Figure 2. Summary of evidence. (A) Re-analysis of baseline data from the EXCITE trial (24) shows prevalent UE non-use beyond what is expected from impairment levels. Motor Activity Log Amount of Use sub-scale (MAL) as a function of the Upper Extremity Fugl Meyer (FM). We estimated the maximal use MaxMAL given impairment by the maximum MAL in each bin of 2 FM points (black line: MaxMAL = 0.067 × FM + 0.74). (B) Increase in paretic arm choice following an intervention that focuses on reinforcing the selection of this limb (25). Logistic fit of all subject's probabilities of paretic limb choice against target direction before (baseline), during, and after (washout) the intervention. Vertical dashed lines indicate targets with an equal probability of being reached with either arm. (C) Evidence for a threshold following practice in the DOSE study (26). The average weekly change in Motor Activity Log-Quality of Movement (MAL) following supervised practice is positively modulated by the average MAL post-practice for each dose. The intersections of the regression lines with the horizontal dashed line show the thresholds for each dose. Colored lines: retention rates as a function of average post-practice MAL for different doses; dots: individual retention rates. (D) Increase in paretic arm use in our first study using an accelerometer-embedded bracelet device paired with an EMA (25). Mean change in the activity of the paretic limb estimated by the wearable system across participants with respect to day 1 across days of intervention in which patients received haptic feedback and arm activity reports (days 2–4), and immediately after (day 5). (E) Small but statistically significant increase in paretic arm use over 5 days in our second study with an EMA / accelerometer combination (27). Solid color circles: daily average duration of unimanual right (paretic) arm/hand movements. Error bars, standard errors. Cross (×): individual use duration as a % of accelerometer wearing time.
Acquired non-use has long been recognized to be a major issue facing patients post-stroke, but only recently has there been an attempt to operationalize this complex phenomenon where multiple physiological (e.g., sensorimotor impairment, lesion load), behavioral (e.g., expected success and effort), and psychological factors (e.g., self-efficacy, perceived effort) intersect (20, 28, 29). Although little is known about how these multiple factors interact to create acquired non-use, interventions that aim at reducing non-use have been developed. In particular, constraint-induced movement therapy (CIMT), which forces the use of the more affected by restraining the less affected limb with a mitt, while intensively training the use of the more affected arm, has been shown to reduce non-use (11, 24, 30, 31). However, CIMT is indicated for only ~15% of all stroke cases (e.g., being able to voluntarily extend the wrist and at least two fingers through a specified range of motion) (32). In addition, the mitt can only be worn by a few patients, requires supervision, and is often disliked. Importantly, the mitt prevents bimanual tasks, which make up the majority of daily arm and hand activities (33, 34). Furthermore, the common factor in CIMT and its variants is the delivery of a high number of repetitions. Besides compromising treatment adherence (35), large doses of practice are difficult to implement in the clinic, and, as we recently showed, highly inefficient (i.e., with low gain in outcome per hour of practice) (26).
Virtuous and Vicious Cycles Arise From Plastic Interactions Between Motor and Decision-Making Systems: Insights From a Computational Model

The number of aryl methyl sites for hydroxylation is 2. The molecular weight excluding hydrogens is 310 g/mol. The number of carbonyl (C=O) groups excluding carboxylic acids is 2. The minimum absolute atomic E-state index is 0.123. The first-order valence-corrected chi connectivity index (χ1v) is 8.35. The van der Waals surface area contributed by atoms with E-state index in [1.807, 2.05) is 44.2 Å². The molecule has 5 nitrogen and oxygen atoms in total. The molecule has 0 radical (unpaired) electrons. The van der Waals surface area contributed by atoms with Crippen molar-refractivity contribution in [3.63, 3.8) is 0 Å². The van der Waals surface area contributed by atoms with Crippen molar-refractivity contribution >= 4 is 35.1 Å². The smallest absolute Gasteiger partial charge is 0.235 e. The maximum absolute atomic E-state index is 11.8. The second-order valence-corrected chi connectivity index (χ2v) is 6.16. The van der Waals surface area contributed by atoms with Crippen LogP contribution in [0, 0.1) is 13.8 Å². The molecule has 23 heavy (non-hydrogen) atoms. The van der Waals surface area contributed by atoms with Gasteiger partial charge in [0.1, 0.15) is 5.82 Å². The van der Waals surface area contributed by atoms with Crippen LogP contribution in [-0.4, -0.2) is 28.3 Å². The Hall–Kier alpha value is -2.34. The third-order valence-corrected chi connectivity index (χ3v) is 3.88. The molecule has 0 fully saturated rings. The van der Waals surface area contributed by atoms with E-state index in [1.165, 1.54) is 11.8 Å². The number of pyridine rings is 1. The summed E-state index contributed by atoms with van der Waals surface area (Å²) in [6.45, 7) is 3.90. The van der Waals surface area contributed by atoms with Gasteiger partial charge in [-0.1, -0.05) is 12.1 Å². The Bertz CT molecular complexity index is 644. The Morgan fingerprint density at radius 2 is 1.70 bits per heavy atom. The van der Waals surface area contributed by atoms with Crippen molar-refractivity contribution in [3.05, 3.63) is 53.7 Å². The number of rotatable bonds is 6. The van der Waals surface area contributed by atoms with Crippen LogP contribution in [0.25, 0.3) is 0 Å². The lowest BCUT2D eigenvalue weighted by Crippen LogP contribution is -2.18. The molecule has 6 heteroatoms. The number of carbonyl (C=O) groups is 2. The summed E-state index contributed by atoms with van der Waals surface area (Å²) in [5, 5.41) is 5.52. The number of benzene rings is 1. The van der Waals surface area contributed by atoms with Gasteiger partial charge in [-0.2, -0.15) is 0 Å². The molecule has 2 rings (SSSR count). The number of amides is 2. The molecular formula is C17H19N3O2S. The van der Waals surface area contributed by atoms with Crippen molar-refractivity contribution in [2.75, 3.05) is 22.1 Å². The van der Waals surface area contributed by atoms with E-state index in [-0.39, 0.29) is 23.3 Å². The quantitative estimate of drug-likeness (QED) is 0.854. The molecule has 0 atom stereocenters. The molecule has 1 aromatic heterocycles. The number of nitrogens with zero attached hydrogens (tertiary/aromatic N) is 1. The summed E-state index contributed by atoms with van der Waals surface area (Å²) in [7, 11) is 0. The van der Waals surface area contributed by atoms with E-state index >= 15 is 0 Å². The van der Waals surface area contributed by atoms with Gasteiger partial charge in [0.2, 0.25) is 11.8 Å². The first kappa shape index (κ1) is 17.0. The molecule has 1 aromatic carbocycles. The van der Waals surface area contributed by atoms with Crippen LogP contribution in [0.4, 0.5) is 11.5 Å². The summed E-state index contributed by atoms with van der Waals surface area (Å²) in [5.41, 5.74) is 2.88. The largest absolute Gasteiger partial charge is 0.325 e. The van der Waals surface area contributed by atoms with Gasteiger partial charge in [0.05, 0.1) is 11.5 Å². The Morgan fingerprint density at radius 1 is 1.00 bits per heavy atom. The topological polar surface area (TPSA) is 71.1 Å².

Inspired by Taub's ideas, Han et al. proposed a computational model of brain plasticity and motor learning to unmask non-linear interactions between arm use and functional motor recovery (10). The model contains two main plastic neural processes: (1) A bilateral model of the motor cortex/cerebellum networks that generate reaching movements and that is (unilaterally) lesioned by stroke, and (2) a decision-making process, loosely based on the basal ganglia, that selects the arm to reach a given target. Motor performance is updated via plastic processes in the motor networks that reduce both errors and variability in movements. Motor decisions to choose one arm or the other depend on the between-arm comparison of expected future rewards, or “action values”, which are updated via plastic processes that aim at reducing reward prediction errors. Such choice mechanism is in line with studies showing that reinforcement modulates hand selection (36) and that effort plays a role in motor decisions (37–40). We confirmed since that arm selection depends on a context-dependent linear combination of the expected success and the anticipated cost for both arms in both neuro-typical (23) and post-stroke (20) individuals.
The Han et al. model predicted that if stroke suddenly decreases motor performance, the value of the more affected UE is down-regulated because of reach failures, leading to acquired non-use and compensatory choice of the less affected arm (10). In addition, the model predicted that recovery is bistable: following treatment, performance is either improving (recovery) or deteriorating. (Simulated) patients who use the affected arm above a threshold experience improved performance via “self-practice”. In turn, the amelioration of impaired performance increases use. The patients thus enter a chain of events in which improved performance leads to increase in use, which further improves performance and so on, resulting in a continuous process of improvement. Such a chain of events is called a “virtuous cycle” (Merriam Webster dictionary, 2022; Figure 1A). In contrast, (Simulated) patients who do not use the affected arm above this threshold enter a chain of events in which deteriorated performance leads to decrease in use, which further deteriorates performance, and so on, resulting in a continuous process of deterioration. Such a chain of events is called a “vicious cycle” (Merriam Webster dictionary, 2022; Figure 1B), with rehabilitation becoming “in vain”.